And the stage was set for a save-the-day hero moment.
It felt like Ronaldo’s presence on the pitch, at least for a few minutes, shocked Portugal. His attack became more intense and precise, and A Selacao had opportunities. At one point, Portugal conceded three corners in a row, but failed to convert any.
Bruno Fernandes shot just over the goal from the top of the penalty area in the 64th minute. The Portuguese midfielder later got a superb cross that goalkeeper Yassine Bounou caught before Ronaldo could head past him. In the 83rd minute, Felix fired a shot that would have gone in had Bounou not dived to save it.
The heroic moment never came.
Cristiano Ronaldo came SO CLOSE to equalizing
Cristiano Ronaldo had a great chance to tie the game for Portugal in the 90+1 minute, but was stopped by a save from Moroccan goalkeeper Bono.
Morocco sat back in the second half, remained dangerous in the counter-attack and Portugal could not finish anything.
“Sometimes in football we need a bit of luck and that was not the case,” said Santos. “In our last game we had a beautiful goal from a corner kick, but that didn’t happen this time. We also saw in extra time that our players were anxious.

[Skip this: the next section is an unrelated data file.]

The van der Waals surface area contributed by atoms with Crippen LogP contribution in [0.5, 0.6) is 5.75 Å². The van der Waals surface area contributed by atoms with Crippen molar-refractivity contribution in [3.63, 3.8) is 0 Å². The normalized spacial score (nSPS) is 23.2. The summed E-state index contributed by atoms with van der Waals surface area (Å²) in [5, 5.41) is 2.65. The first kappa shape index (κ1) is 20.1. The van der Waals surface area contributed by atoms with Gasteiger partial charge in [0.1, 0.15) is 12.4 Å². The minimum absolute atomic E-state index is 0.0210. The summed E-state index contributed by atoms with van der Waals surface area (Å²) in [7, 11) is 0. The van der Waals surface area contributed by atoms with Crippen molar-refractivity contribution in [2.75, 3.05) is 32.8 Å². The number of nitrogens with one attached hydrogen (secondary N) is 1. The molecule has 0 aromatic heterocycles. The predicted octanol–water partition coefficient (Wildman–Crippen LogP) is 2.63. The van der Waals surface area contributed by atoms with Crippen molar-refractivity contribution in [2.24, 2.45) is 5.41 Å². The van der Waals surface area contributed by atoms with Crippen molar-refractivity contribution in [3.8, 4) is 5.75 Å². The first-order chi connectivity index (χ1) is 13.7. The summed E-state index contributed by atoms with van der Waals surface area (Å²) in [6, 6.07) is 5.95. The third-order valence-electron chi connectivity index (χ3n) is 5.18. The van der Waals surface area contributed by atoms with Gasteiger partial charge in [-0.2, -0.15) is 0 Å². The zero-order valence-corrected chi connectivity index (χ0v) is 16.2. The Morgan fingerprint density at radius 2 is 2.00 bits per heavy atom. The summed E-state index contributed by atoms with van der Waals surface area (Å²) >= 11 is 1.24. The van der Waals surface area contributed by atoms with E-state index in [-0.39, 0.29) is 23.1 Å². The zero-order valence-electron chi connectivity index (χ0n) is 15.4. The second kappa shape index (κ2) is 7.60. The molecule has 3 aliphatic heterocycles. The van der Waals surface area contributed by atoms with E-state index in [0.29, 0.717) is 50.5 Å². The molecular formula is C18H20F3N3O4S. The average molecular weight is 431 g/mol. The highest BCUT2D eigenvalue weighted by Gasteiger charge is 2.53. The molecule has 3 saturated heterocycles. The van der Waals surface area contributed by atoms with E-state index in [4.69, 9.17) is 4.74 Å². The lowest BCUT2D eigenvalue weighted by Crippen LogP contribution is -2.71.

“The reason why we are angry is because we thought we could reach the final and win.”
Morocco leveled Croatia in the group stage, then beat Belgium, Canada, Spain and now Portugal, conceding just one goal.
Next up for the team is England or France, a semi-final scheduled for Wednesday that should provide theater (2pm on FOX and the FOX Sports app).
“We are going to be the team everyone loves at this World Cup,” Moroccan manager Walid Regragui said. “I think we are the ‘Rocky’ of this World Cup.”
Yet Ronaldo and his tears were in the spotlight for the last time.
Regragui was asked afterwards if he was concerned when Ronaldo came on in the second half.
“I know he can score out of nowhere,” said Regragui.
This time, however, he didn’t.
Read more of the World Cup:
Laken Litman covers college football, college basketball, and soccer for FOX Sports. She previously wrote for Sports Illustrated, USA Today, and The Indianapolis Star. She is the author of ‘Strong Like a Woman’, published in spring 2022 to mark the 50th anniversary of Title IX. Follow her on Twitter @LakeLitman.